- There should be a single national constituency
consisting of 26 seats elected under list-PR using
the largest remainder system.
The direct election to the Seanad should take place
on the same day as the European and local elections.
- A national register of Seanad electors should be
compiled. The electorate should comprise all those
entitled to vote at Dáil general elections, excluding
those who had chosen to exercise their franchise in
the higher education elections and those entitled to
vote in indirect elections.
- Voters should cast their votes at polling stations (a
person could apply to vote by postal ballot if he/she
were to be away from the constituency on polling
day; such application to be made not later than one
month before the polling date).
Higher Education Constituency
- There should be a single national constituency
consisting of six seats elected under PR-STV.
- The election to the university seats should take
place on the same day as the European and local
elections.
- The electorate should comprise all graduates of
institutions of higher education in the State holding
a primary degree or an equivalent award at level 7
in the National Framework of Qualifications.
- To run in the election, each candidate should be
nominated by ten graduates.
- Each candidate should nominate an alternate in
accordance with the arrangements in place for
European Parliament elections.
- Voters should cast their votes at polling stations (a
person could apply to vote by postal ballot if he/she
were to be away from their constituency on polling
day; such application to be made not later than one
month before the polling date).
- A once-off registration process should take place for
existing graduates so that they can decide whether
they wish to opt onto the Higher Education register
of electors and out of the National Register of
electors.
- Once the initial register is compiled, each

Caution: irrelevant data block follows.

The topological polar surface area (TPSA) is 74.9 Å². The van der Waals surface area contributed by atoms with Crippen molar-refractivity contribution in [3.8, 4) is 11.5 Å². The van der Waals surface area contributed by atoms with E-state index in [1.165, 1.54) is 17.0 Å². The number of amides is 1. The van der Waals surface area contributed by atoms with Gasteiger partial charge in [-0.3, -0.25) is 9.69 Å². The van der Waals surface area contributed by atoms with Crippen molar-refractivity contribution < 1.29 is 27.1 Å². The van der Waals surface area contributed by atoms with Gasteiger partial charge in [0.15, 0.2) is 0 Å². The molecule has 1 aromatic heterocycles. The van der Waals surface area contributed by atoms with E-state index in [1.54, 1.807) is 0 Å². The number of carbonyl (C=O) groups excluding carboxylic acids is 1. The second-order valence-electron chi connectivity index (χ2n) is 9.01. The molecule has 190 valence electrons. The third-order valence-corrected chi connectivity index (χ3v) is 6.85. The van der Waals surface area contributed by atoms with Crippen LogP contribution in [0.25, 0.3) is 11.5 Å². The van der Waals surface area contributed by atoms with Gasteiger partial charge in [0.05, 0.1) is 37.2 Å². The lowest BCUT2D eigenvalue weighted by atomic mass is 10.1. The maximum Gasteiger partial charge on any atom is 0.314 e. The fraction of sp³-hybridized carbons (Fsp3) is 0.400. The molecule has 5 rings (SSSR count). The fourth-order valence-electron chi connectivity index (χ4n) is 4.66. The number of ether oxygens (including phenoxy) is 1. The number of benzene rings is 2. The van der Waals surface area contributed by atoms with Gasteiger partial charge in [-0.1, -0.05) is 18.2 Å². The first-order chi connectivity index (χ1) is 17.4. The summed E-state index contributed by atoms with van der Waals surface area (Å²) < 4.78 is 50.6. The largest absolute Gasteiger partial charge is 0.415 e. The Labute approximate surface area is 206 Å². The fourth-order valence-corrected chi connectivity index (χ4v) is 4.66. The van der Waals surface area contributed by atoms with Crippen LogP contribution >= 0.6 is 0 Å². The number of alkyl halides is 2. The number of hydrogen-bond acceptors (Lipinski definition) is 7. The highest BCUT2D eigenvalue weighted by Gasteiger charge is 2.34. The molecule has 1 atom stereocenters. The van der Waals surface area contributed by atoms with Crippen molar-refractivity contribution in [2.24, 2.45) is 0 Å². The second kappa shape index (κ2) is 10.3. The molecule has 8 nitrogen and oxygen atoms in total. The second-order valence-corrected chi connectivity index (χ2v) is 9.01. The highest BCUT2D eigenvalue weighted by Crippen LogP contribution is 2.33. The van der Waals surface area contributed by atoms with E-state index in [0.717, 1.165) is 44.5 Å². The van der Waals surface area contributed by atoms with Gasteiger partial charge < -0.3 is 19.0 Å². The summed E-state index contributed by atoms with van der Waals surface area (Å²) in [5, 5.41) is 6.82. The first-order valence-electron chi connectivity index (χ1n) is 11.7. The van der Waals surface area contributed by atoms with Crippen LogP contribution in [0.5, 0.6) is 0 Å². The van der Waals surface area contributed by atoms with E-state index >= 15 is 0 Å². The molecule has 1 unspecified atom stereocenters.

succeeding year’s graduates should choose on
graduating between being on the Higher Education
Register or the National Register.
Indirect Elections
- There should be a single national constituency for
indirect elections consisting of 20 seats elected
under PR-STV.
- The indirect election to the Seanad should take
place not later than 90 days after a Dáil General
Election.
- The electorate should comprise county and county
borough councillors, and members of the incoming
Dáil and Seanad.
- A national register for indirect elections should be
compiled by the Clerk of the Seanad.
- To run in the indirect election, a candidate should
be nominated by ten people on the register of
electors for indirect elections. Each nominator could
only nominate one candidate.
- Voters should cast their votes by postal ballot.

Taoiseach’s Nominees
- The Taoiseach should nominate twelve senators.
- Two senators should be from Northern Ireland, one
each from the Unionist and Nationalist traditions.
This provision should be specifically defined either
by way of constitutional amendment or legislation
(the Sub-Committee recommends the latter).
- In nominating senators, the Taoiseach should have
regard to the capacity of his nominees to represent
emigrants, immigrants and under-represented
groups in Irish society. This should be provided for
in legislation.

Former Taoisigh and Tánaistí
- Former Taoisigh and Tánaistí should have the right
to attend and speak, but not vote, in the Seanad.
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PostSubject: Re: A Seanad for the 21st Century   Mon Jul 21, 2008 5:42 pm

I think some of these suggestions are interesting.

Senior Public Appointments
- The Seanad should be assigned responsibility for